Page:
While big businesses may throw around the big bucks to keep talent, these same options are not available to smaller firms.
In fact, some studies have suggested that extrinsic motivation is more than it’s made out to be. As it turns out, employees are much more likely to stay put through non-financial forms of motivation.
This is what today’s article is going to dissect. If you’ve taken the time to form your team and are desperate to keep it together, read on and find out some of the key ways you can achieve this.
The power of annual reviews
We’ve called this “annual reviews,” but they can be more frequent. Some employers treat reviews as a tick box exercise – don’t fall into this trap.
A performance review can indicate to your workers that they are on the right path and working towards something worth staying for at your company. It’s a chance for you to value their worth and note points for improvement that can help both sides.
Some companies will merge this with a pay review, as well. If you decide to go down this route, make sure the process is fair for everyone. Particularly with recent changes to national insurance and other increases in fees for businesses, pay reviews are a difficult subject. They require a lot of thought in a bid to keep everyone happy.
Promote from within
This is a great way to show your staff there is room to progress within your company. After all, nothing is more demotivating than being stuck in a dead-end job.
If you can promote from within, it shows that you value your employees’ skills and abilities, giving them something to aim for in their careers. Suddenly, the chances of people moving on at record speeds plummet. They can see the light at the end of the tunnel.
Offer training and development opportunities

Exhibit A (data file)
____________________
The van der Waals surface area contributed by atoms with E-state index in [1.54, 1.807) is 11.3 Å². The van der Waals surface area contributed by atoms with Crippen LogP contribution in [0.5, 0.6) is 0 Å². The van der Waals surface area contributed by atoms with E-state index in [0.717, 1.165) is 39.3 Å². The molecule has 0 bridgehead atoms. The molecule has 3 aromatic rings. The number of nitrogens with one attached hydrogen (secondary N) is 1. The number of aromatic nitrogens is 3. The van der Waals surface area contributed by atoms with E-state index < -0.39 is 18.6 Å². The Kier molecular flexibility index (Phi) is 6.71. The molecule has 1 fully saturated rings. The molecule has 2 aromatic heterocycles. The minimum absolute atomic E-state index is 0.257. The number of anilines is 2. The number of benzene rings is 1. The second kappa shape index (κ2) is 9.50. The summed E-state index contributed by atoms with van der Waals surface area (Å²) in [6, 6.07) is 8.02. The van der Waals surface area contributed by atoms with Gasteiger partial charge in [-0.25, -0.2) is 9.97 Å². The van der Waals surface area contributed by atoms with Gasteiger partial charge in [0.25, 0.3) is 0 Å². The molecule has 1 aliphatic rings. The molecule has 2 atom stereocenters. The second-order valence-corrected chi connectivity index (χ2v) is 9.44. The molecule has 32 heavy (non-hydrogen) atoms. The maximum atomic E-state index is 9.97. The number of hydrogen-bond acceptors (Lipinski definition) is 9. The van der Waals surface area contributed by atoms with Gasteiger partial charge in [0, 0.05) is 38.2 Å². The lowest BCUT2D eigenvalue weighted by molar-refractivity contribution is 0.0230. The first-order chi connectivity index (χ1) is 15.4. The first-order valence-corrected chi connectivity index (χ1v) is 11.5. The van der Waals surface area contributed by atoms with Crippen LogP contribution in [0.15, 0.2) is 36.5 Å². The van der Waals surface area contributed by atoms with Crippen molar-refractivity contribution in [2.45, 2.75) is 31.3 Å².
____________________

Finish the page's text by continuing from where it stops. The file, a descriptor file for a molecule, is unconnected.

Investing in your staff is another way of showing that you value their abilities and want to help them progress in their careers.
Offering training and development opportunities is a great way to do this, and it can also help improve staff retention levels.
Your employees will feel appreciated and valued, and they will also have the opportunity to improve their skill set, which can only be a good thing for your business.
Some businesses will build this into contracts, as well. For example, you might pay for training but stipulate that the employee has to remain in their role for a specified time after completing it.
Encourage a good work/life balance
One of the main reasons employees leave their jobs is because they feel like they are being overworked.
Encouraging a good work/life balance is a great way to prevent this from happening.
Make sure your employees have the opportunity to take time off when they need it and that they are not expected to work excessive hours. Of course, the modern way of looking at this is to offer unlimited holiday (yes, this is becoming a thing) or remote working. Both are becoming popular practices and can transform the mood of your workforce.